Posted by Elizabeth Austin
December 5, 2014
The Chapter 7 case of First Connecticut Consulting Group, Inc. and James J. Licata (the “Cases”) began as Chapter 11 cases over twelve years ago. The cases were consolidated and remained in Chapter 11 for four years as litigation ensued between the Mocco parties and the debtors over a dispute regarding the ownership of certain property before being converted to Chapter 7s.
After spending another eight years in bankruptcy litigating over the same ownership dispute, the Chapter 7 Trustees sought approval of a settlement with the Mocco parties. As noted in decisions rendered earlier in the case, the Cases were characterized as being “a complicated web,” with each strand of the web containing “loops and knots woven by [Licata’s and Mocco’s] conduct.”
The Trustees’ original Motion to Settle Pursuant to Bankruptcy Rule 9019 proposed to sell certain assets to Mocco for $1.5 million, payable over an eighteen month period (the “9019 Motion.”)  Subsequently, the Trustees filed an amended 9019 Motion (the “Amended 9019 Motion,”) which amended the original proposal to require Mocco to assume all risks of any inconsistent ruling with regard to the ownership of the assets, and to require Mocco to immediately pay to the Trustees the balance of the $1.5 million Settlement Amount, with all payments being non-refundable.
Mr. Licata interposed an objection to the approval of the Amended 9019 Motion, asserting that the assets were worth hundreds of millions of dollars, far in excess of the proposed Settlement. The only proof provided by Mr. Licata to substantiate that claim was an opinion letter of a real estate broker.
The Trustees responded, asserting: (1) that in light of a previous bankruptcy court decision which found Mocco to be a more credible witness, and further found that at all times, Licata was merely Mocco’s nominee, their chances of prevailing in the New Jersey ownership dispute was greatly diminished; (2) that the Trustee had attempted to sell the property at three previous auctions, with an unsuccessful result; and (3) that both estates are insolvent.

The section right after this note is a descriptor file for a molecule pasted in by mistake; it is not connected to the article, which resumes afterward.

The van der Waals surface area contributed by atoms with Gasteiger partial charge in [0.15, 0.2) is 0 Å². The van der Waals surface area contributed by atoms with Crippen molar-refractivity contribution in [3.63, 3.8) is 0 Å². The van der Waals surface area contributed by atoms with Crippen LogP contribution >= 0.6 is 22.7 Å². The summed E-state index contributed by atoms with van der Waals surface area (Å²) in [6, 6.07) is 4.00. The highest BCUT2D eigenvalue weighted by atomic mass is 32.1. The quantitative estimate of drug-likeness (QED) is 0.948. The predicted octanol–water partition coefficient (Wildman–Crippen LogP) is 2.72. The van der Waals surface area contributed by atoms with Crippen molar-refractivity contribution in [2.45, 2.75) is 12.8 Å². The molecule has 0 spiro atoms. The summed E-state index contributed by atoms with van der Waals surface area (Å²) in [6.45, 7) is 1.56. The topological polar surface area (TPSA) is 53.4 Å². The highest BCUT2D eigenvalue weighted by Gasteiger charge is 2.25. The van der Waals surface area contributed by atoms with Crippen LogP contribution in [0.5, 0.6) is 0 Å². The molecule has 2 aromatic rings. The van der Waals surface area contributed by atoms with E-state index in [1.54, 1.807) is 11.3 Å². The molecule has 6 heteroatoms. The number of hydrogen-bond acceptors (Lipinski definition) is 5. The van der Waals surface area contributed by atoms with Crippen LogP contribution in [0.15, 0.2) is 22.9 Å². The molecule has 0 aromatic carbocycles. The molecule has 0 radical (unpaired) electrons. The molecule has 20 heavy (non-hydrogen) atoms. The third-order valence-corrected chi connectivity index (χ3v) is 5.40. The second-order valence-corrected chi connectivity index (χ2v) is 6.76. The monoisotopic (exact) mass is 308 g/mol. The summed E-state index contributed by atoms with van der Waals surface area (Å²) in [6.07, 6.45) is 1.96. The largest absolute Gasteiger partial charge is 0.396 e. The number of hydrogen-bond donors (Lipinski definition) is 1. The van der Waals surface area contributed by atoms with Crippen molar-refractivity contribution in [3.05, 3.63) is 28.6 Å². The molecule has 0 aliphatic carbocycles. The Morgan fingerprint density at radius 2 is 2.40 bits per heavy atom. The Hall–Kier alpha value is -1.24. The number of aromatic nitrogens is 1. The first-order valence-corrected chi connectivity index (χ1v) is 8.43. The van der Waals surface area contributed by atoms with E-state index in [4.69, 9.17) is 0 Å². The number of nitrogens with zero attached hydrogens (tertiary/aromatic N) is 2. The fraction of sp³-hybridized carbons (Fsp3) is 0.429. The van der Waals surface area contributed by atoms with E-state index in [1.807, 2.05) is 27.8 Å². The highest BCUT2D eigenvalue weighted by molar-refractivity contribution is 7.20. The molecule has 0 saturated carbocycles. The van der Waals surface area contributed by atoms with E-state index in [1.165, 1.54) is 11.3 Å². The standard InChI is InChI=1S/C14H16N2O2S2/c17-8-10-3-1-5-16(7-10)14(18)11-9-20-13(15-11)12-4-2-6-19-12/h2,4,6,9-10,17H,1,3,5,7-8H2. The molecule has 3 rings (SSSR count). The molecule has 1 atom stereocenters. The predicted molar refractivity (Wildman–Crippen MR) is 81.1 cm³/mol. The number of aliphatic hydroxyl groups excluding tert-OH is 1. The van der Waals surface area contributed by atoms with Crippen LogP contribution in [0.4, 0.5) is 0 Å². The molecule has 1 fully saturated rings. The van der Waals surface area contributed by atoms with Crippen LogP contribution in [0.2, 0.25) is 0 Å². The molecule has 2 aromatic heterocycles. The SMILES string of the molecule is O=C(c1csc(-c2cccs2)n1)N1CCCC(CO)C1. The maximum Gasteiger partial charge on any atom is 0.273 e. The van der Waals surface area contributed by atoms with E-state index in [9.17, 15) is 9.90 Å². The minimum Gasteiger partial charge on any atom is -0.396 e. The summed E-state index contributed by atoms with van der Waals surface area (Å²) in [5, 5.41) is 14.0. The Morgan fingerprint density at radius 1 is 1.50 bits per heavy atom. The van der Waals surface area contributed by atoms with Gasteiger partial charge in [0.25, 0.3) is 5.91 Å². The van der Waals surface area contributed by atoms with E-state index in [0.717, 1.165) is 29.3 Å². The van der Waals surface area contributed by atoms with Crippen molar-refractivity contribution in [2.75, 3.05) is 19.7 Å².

The Court found that despite the complicated history of the cases, the issue before the Court was straightforward, and that the Court need only determine whether the sale of the assets falls below the lowest point in the range of reasonableness.
Before determining whether the proposed settlement was fair and equitable, the Court first addressed Licata’s standing to object finding that he would only have standing to do so if the evidence demonstrated that there would be a surplus after the payment of all unsecured claims. As the evidence demonstrated that the estates were insolvent, the Court found Licata had found no pecuniary interest in the cases, and therefore, no standing to object.
The Court then went on to find that the settlement was fair and equitable since the settlement will remove the bankruptcy court from complex and protracted litigation, no creditors objected, the proposed settlement was the result of arm’s length negotiations between competent experienced counsel, and fell within the range of reasonableness and is fair and equitable. The Court also took into account its experience from having presided over the case for more than 12 years in evaluating the proposed settlement and entered an order approving the amended 9019 motion.
However, stay tuned, the saga continues because Mr. Licata has appealed.
 The Mocco Parties include Peter Mocco (Mocco), his wife and numerous affiliates.
 The assets, which included, a joint venture agreement between Licata and Mocco, membership interests in various limited liability companies and various other claims, were also the subject of contentious litigation pending in New Jersey.
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